A half dozen production lines operate 12 hours a day, cutting small filters and stuffing them into tiny cups, dropping in 2 or 3 grams of coffee and sealing them before whisking them into boxes.

The scores of little coffee containers, known around Green Mountain Coffee Roasters as K-Cups, rolling off the line every few minutes represent what the small specialty brewer hopes will be a revolution in the way Americans brew their favorite roast at home.

The diminutive cups are a self-contained coffee brewing system that can be popped into a relatively new brand of coffee maker to produce a single cup of steaming java. Gone, promoters of the systems say, are the days of a full pot of coffee slowly burning before it's thrown down the sink.

Green Mountain Coffee Roasters Inc. (GMCR) isn't alone. Brewers large and small, as well as appliance manufacturers, are getting in on the act and pushing the brewing systems as an ideal gift this holiday season for a population addicted to convenience.

"It's an instance of quality meets convenience," said T.J. Whalen, marketing vice president at Green Mountain Coffee.

Green Mountain and other small specialty brewers like it are trying to capture the higher end of the market with their more expensive brews and their fancier brewing systems. But companies from Procter & Gamble Co.'s (PG) Folgers brand to Sara Lee Corp.'s (SLE) Senseo and Kraft Foods Inc.'s (KFT) Maxwell House also are trying to capitalize on what a number of companies believe is an emerging trend in the home kitchen.

The machines have taken off in offices, but a critical mass is only just beginning to be reached where consumers might consider buying them for their homes. Companies as diverse as Mr. Coffee, Black & Decker, Krups and Keurig now make systems that can brew single cups of coffee in as little as 30 seconds using coffee pods -- pockets of grounds that look like oversized tea bags -- and individual cups manufactured by the roasters and food companies.

"We know from different market research that there is a reasonable potential behind this segment," said Lars Atorf, a spokesman for Procter & Gamble's coffee products, including the gourmet oriented Millstone brand. "We can definitely see where awareness is rising in the U.S."

The major brands are hoping that the connection with the gourmet coffee industry can give them an entree to that lucrative part of the market.

The 2005 National Coffee Drinking Trends survey by the National Coffee Association of USA found that more than 172 million American adults consumed coffee and 15 percent -- some 32 million -- said they drank gourmet coffee daily. That's grown from 9 percent six years ago.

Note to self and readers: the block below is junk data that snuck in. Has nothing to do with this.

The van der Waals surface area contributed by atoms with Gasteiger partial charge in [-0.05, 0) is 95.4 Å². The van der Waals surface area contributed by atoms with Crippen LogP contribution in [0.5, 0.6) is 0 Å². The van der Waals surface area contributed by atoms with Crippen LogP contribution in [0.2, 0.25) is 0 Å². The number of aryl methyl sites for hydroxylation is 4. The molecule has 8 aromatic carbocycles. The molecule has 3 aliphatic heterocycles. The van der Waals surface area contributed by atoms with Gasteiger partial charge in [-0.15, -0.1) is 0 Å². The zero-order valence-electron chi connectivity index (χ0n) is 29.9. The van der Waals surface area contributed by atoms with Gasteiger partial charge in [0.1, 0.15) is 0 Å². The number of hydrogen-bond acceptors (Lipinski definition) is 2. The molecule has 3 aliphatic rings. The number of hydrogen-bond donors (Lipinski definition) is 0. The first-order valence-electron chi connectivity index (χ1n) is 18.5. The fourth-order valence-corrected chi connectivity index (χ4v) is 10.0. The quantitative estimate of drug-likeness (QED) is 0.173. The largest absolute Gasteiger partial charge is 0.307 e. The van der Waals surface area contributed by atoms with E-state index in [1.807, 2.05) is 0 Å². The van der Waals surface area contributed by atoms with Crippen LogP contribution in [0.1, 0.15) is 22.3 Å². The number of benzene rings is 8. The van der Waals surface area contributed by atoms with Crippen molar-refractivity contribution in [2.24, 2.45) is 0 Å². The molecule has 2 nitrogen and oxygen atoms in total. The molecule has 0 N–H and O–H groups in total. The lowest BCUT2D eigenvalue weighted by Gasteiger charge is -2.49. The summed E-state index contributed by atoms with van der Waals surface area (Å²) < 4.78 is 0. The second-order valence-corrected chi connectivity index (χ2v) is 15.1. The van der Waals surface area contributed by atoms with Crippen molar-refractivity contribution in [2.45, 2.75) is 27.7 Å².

That survey also found that nearly two-thirds of consumers were aware of single-serve brewing systems, but only 2 percent reported owning one and 14 percent said they were very or somewhat likely to buy one.

Jon Harris, vice president of Sara Lee Food & Beverage, said the machines are not intended to replace Starbucks stores or the corner coffee shop. He said Sara Lee's hope is that the Senseo brand will complement the ubiquitous coffee houses around the country.

"People are looking for that experience at home," Harris said.

The brewing systems have only been mass-marketed for the past couple of years and there are skeptics about whether they'll take off. Peter Greene, president of NPD Houseworld, a division of the NPD Group home appliance marketing research firm, believes they'll never replace the familiar automatic drip coffee makers.

"I don't think your everyday coffee drinker and the majority of the population are going to go in this way," he said. He noted there are limitations to the technology and no uniform pod or cup fits all machines.

And the machines are more expensive than the typical automatic drip system.

A basic Senseo brewing machine is being sold online for $69.99. The higher-end Keurig machine is being sold for between $99.95 and $279.95 for a version that's also marketed for office use.

The coffee that goes into them isn't cheap, either. At a Safeway supermarket in Washington, D.C., this week, a package of Senseo pods good for 18 cups was $3.99, a 13-ounce vacuum-packed brick of Folgers coffee went for $3.95. A box of 24 of Green Mountain's K-Cups is available online for $13.95, while a 12-ounce bag of beans goes for $8.19.

Still, NPD Group's market tracking has determined that a little better than 4.5 percent of the estimated 27 million coffee brewing appliances sold this year will be single-serve systems, up from roughly 1.5 percent of the market last year.

"It all depends on how you define success," Greene said. "I'd say these are going to be a success, but only 5 percent of the market."

But some of the disadvantages of the systems can be especially amplified in homes where people often expect a superior brew, said a coffee reviewer. One are the machines themselves. There's no industry standard, at least not yet, and the coffee pod or cup that works in one machine often isn't compatible with another.

And the other issue, a bigger one for a coffee aficionado like Ken Davids, editor of Coffee Review, is the coffee that goes into the machines. Quality varies widely, he said.

"Some of these coffees taste flat-out stale," Davids said late last month as he was halfway through blind tastings produced from the single-serve machines.

Davids is not impressed, although there are some decent coffees available.

"It's a cafe-at-home if you consider powdered milk, sugar and instant as a cappuccino," he said. "If you consider freshly brewed espresso and fresh-frothed milk a cappuccino, it's not."